Later, another manager pulls me into a meeting room to talk about the new roles. They say they need me to commit to a full-time schedule with full availability between 7 a.m. and 7 p.m. five days a week—and they aren’t sure I can because of my constant leave.
My palms sweat.
Please, don’t make me say it again—I have told several managers already.
But you push me for it, hard. You demand to know why I’m not here all the time, when it is expected.
I say it again, for the tenth time.
I am recovering from sexual trauma and pressing charges against the perpetrator. I am attending legal appointments and therapy.
I state that I have already spoken with my direct manager and made clear how I best perform—on a maximum of four days per week. It’s a casual role, so in my employee mind this equals flexibility for both of us.
It does not.
I am told that I will not likely be able to transfer to the new job because I can’t commit to the schedule.
I am the employee who now feels like they are being punished for something they didn’t do, or ask for. I am the employee who desperately wants to be a normal person who comes to work every day, makes money, maybe gets promoted, and lives a normal life.
I am the employee that is also traumatised.
So, dear boss—here is what I wish you knew about me:
I am the employee who would have worked for you for a long time, participated in your office events, made friends, and produced excellent work for you. I am the employee who enjoyed having an income.
I know you need people who are reliable. I know you need people who do great work and make the office a nice place to be.
But here’s the thing: I’m not the only employee who is absent a lot. I’m not the only employee who is recovering from trauma, or who has been abused, raped, or exploited.
Having a job that we feel safe in, and supports us is important. It helps us to recover, and over time we become more engaged, more productive, and less absent. We need you as much as you need us. We want to work, to feel valued, and contribute to something bigger than ourselves. It helps us build our confidence back and keeps depression at bay, by forcing us to be social even if it’s just in the break room.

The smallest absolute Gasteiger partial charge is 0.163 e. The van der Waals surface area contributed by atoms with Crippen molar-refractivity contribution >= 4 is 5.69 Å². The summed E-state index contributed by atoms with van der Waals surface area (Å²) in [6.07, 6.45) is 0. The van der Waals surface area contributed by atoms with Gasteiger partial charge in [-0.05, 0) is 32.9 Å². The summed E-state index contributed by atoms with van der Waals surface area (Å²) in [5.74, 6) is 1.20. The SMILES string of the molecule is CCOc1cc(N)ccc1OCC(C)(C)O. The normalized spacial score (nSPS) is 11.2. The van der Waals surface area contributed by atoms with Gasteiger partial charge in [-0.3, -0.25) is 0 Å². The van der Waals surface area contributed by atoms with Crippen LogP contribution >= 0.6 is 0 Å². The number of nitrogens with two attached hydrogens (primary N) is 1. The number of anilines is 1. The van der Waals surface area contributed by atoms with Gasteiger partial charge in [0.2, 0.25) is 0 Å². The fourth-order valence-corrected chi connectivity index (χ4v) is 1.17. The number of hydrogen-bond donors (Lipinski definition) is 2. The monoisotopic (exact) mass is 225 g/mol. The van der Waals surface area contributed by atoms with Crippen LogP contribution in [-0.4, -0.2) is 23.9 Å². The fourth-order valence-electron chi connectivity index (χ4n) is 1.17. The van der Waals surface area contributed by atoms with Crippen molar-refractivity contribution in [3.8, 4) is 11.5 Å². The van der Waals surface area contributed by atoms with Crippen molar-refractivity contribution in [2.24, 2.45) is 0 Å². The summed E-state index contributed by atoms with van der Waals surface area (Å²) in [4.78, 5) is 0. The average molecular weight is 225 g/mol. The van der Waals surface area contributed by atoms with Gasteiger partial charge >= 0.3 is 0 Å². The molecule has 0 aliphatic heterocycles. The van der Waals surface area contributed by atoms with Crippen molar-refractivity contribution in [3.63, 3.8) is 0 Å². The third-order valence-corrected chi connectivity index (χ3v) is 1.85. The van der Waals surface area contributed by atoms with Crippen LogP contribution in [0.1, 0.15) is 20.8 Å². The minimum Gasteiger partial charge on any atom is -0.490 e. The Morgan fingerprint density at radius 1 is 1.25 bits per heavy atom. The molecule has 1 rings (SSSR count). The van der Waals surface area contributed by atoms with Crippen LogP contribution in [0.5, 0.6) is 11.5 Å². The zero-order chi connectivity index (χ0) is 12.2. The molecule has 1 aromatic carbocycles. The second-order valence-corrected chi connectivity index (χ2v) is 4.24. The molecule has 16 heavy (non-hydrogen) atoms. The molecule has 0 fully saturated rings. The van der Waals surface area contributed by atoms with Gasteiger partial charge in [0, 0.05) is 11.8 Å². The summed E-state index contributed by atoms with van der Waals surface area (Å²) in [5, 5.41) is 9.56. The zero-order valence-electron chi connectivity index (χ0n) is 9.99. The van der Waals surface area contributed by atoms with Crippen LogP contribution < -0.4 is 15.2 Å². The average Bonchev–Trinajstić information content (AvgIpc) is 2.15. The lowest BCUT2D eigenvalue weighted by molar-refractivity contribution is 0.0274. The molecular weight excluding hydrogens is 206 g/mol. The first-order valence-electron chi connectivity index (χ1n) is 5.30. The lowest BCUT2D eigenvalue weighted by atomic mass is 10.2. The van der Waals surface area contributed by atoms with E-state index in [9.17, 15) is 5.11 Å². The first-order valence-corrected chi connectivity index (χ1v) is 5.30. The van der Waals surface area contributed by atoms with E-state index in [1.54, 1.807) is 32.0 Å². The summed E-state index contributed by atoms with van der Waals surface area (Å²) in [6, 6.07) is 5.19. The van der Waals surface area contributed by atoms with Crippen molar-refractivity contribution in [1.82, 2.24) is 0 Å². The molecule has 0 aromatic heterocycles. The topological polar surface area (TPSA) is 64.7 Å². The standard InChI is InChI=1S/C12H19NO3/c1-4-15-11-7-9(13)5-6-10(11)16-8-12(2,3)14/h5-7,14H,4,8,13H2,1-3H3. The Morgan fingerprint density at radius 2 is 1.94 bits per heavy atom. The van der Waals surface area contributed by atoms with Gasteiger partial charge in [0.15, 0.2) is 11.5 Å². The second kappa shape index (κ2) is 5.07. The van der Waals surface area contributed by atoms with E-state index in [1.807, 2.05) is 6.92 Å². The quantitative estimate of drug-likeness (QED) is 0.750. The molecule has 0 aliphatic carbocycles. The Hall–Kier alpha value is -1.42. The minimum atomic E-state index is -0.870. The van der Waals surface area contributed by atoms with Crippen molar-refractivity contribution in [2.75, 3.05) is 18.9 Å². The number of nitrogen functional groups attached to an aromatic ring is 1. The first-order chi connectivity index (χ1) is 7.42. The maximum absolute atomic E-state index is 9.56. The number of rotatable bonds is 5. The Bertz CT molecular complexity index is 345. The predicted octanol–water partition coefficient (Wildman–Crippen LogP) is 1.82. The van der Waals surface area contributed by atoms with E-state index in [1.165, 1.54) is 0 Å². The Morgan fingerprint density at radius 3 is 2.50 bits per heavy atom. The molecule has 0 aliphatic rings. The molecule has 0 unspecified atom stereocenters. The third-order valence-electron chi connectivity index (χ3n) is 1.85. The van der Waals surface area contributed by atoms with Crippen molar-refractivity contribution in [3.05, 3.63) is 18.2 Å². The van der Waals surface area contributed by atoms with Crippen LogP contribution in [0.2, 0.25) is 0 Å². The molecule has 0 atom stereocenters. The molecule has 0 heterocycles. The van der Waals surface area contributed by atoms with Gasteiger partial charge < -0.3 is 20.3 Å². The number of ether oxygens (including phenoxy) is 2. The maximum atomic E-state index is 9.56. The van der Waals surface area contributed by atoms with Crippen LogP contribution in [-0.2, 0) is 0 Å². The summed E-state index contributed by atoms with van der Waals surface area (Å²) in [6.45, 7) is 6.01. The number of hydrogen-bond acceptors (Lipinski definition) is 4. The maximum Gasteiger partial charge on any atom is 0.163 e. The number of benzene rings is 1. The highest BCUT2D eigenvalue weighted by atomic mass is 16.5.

We are dedicated to our jobs, even if it doesn’t appear that way. We want to work. We need to work.
We might not be disabled in the traditional sense, but the psycho-emotional scars left behind from our experiences are just as detrimental. Our brains are physically wired differently. We are on edge all of the time, expecting to need to fight, run, or freeze at any moment, and it takes an enormous toll.
I am the employee who wished you would walk a day in my shoes, to know the hyper-vigilance, the anxiety, the flashbacks, the uncontrolled crying, and the normalcy work gives me.
Remember that one in three women are sexually traumatized. Think of the women you employ. We aren’t incapable, dumb, or lazy. We are terrified and ashamed. Work provides us a means to find value in ourselves again, and produce results for you.
So please, the next time an employee comes to you and confesses their deepest secret about why they aren’t present—take these suggestions into account:
>> Where possible, work flexibly with us rather than firing us or giving us warnings.
>> Know that we are not “just lazy” or “slacking off”—we’re dealing with horrific things.
>> Don’t create an environment where shame can thrive and grow—we have enough of that already.
>> Educate yourself on trauma-informed workplaces.
Every employee who has lost their job, was forced to tell their story to people they didn’t want to, and was made to feel ashamed of themselves in the workplace.
Author: Ashleigh Rae
Editor: Jen Schwartz
Copy Editor: Travis May